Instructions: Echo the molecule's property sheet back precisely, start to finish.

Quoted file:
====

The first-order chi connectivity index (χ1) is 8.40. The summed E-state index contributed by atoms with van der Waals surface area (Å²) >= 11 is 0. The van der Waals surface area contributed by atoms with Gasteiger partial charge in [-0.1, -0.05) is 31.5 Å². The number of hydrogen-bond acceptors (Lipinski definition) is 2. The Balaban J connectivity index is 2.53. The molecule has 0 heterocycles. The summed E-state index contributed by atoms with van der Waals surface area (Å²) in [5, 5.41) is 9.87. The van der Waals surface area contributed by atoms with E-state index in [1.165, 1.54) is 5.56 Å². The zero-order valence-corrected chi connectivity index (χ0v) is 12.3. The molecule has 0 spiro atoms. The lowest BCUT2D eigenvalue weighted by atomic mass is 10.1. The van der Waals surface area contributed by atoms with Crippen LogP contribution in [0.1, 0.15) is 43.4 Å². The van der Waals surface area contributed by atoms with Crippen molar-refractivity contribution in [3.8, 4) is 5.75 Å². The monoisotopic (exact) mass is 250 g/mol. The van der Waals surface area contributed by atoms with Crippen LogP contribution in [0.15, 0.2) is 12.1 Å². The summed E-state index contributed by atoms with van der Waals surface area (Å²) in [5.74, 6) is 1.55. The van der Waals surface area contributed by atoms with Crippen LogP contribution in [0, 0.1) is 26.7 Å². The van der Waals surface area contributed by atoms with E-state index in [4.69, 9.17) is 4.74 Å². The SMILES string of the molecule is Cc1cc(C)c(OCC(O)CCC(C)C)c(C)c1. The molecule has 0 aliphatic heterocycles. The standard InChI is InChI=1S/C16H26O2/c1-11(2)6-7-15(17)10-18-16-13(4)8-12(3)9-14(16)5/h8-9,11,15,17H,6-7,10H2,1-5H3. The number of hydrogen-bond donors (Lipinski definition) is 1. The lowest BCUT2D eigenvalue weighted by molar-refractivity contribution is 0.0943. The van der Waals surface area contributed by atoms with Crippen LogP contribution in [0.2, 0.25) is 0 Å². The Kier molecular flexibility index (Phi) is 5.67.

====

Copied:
The first-order chi connectivity index (χ1) is 8.40. The summed E-state index contributed by atoms with van der Waals surface area (Å²) >= 11 is 0. The van der Waals surface area contributed by atoms with Gasteiger partial charge in [-0.1, -0.05) is 31.5 Å². The number of hydrogen-bond acceptors (Lipinski definition) is 2. The Balaban J connectivity index is 2.53. The molecule has 0 heterocycles. The summed E-state index contributed by atoms with van der Waals surface area (Å²) in [5, 5.41) is 9.87. The van der Waals surface area contributed by atoms with E-state index in [1.165, 1.54) is 5.56 Å². The zero-order valence-corrected chi connectivity index (χ0v) is 12.3. The molecule has 0 spiro atoms. The lowest BCUT2D eigenvalue weighted by atomic mass is 10.1. The van der Waals surface area contributed by atoms with Crippen LogP contribution in [0.1, 0.15) is 43.4 Å². The van der Waals surface area contributed by atoms with Crippen molar-refractivity contribution in [3.8, 4) is 5.75 Å². The monoisotopic (exact) mass is 250 g/mol. The van der Waals surface area contributed by atoms with Crippen LogP contribution in [0.15, 0.2) is 12.1 Å². The summed E-state index contributed by atoms with van der Waals surface area (Å²) in [5.74, 6) is 1.55. The van der Waals surface area contributed by atoms with Crippen LogP contribution in [0, 0.1) is 26.7 Å². The van der Waals surface area contributed by atoms with E-state index in [4.69, 9.17) is 4.74 Å². The SMILES string of the molecule is Cc1cc(C)c(OCC(O)CCC(C)C)c(C)c1. The molecule has 0 aliphatic heterocycles. The standard InChI is InChI=1S/C16H26O2/c1-11(2)6-7-15(17)10-18-16-13(4)8-12(3)9-14(16)5/h8-9,11,15,17H,6-7,10H2,1-5H3. The number of hydrogen-bond donors (Lipinski definition) is 1. The lowest BCUT2D eigenvalue weighted by molar-refractivity contribution is 0.0943. The van der Waals surface area contributed by atoms with Crippen LogP contribution in [0.2, 0.25) is 0 Å². The Kier molecular flexibility index (Phi) is 5.67.